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Radiographics. 2011 May-Jun;31(3):625-46. doi: 10.1148/rg.313105066.

Histologic, molecular, and cytogenetic features of ovarian cancers: implications for diagnosis and treatment.

Author information

1
Department of Radiology, University of Texas Health Science Center, 7703 Floyd Curl Dr, San Antonio, TX 78229, USA.

Abstract

Ovarian epithelial carcinoma (OEC), the most common ovarian malignancy, is a heterogeneous disease with several histologic subtypes that show characteristic cytogenetic features, molecular signatures, oncologic signaling pathways, and clinical-biologic behavior. Recent advances in histopathology and cytogenetics have provided insights into pathophysiologic features and natural history of OECs. Several studies have shown that high- or low-grade serous, endometrioid, and clear cell carcinomas are characterized by mutations involving the TP53, K-ras/BRAF, CTNNB1, and PIK3CA genes, respectively. High-grade serous carcinomas, the most common subtype, often manifest with early transcoelomic spread of disease beyond the ovaries, whereas low-grade serous and mucinous carcinomas commonly manifest with early-stage disease, with a resultant excellent prognosis. On the basis of pathogenetic mechanisms, recent findings suggest a dualistic model of ovarian carcinogenesis consisting of types I and II. Type I (low-grade serous, mucinous, and endometrioid) cancers commonly arise from well-described, genetically stable precursor lesions (usually borderline tumors); manifest as large adnexal masses with early-stage disease; and have a relatively indolent clinical course, with an overall good prognosis. In contrast, type II carcinomas (high-grade serous, endometrioid, mixed, and undifferentiated variants) originate de novo from the adnexal epithelia, often demonstrate chromosomal instability, and have aggressive biologic behavior. Better knowledge of hereditary ovarian cancer syndromes and associated cytogenetic abnormalities has led to increased interest in novel biomarkers and molecular therapeutics. Genetic changes, pathologic features, imaging findings, and natural histories of a variety of histologic subtypes of OEC are discussed in this article.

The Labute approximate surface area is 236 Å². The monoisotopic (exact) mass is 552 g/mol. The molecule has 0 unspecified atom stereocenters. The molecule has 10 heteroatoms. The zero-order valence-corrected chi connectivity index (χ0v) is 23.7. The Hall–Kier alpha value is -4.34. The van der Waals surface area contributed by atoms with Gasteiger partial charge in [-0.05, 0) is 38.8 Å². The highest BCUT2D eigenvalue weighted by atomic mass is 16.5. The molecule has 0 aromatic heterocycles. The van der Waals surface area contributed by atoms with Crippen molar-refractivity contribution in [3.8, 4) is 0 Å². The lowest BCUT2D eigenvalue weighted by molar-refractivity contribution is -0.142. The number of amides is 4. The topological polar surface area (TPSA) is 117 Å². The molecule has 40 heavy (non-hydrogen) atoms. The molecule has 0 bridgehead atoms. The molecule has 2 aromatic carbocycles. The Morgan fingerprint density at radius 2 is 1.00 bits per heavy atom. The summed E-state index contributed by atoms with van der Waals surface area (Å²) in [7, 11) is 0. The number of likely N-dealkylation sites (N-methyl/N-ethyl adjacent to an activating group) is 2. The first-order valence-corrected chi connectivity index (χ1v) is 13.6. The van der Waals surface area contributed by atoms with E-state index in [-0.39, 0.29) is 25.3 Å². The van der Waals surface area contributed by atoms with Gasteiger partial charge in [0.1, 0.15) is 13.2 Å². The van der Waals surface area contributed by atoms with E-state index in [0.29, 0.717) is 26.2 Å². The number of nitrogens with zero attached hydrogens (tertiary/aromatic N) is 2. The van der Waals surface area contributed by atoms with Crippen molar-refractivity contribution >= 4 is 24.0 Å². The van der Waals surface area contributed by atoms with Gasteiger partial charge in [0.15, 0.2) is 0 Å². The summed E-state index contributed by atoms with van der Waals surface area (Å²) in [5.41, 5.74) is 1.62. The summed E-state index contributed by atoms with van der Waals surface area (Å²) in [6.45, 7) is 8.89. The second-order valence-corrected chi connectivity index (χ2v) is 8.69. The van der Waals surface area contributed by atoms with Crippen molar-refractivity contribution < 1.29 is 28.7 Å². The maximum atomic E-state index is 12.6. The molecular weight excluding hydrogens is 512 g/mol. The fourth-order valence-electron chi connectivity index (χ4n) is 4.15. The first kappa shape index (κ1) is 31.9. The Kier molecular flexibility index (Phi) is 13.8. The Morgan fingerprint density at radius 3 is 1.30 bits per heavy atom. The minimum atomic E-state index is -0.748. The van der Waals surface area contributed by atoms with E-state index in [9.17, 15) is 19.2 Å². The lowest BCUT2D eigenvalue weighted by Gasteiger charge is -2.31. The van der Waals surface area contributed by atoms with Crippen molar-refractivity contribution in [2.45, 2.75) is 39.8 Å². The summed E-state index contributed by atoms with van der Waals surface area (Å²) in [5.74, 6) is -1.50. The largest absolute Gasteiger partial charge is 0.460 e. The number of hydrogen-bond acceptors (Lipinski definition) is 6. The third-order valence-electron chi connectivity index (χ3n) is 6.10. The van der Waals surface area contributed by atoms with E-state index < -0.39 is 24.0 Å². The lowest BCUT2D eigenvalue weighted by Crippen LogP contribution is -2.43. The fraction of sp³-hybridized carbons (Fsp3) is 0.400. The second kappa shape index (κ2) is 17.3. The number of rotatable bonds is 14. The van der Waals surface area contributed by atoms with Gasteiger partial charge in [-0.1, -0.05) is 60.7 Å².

PMID:
21571648
DOI:
10.1148/rg.313105066
[Indexed for MEDLINE]

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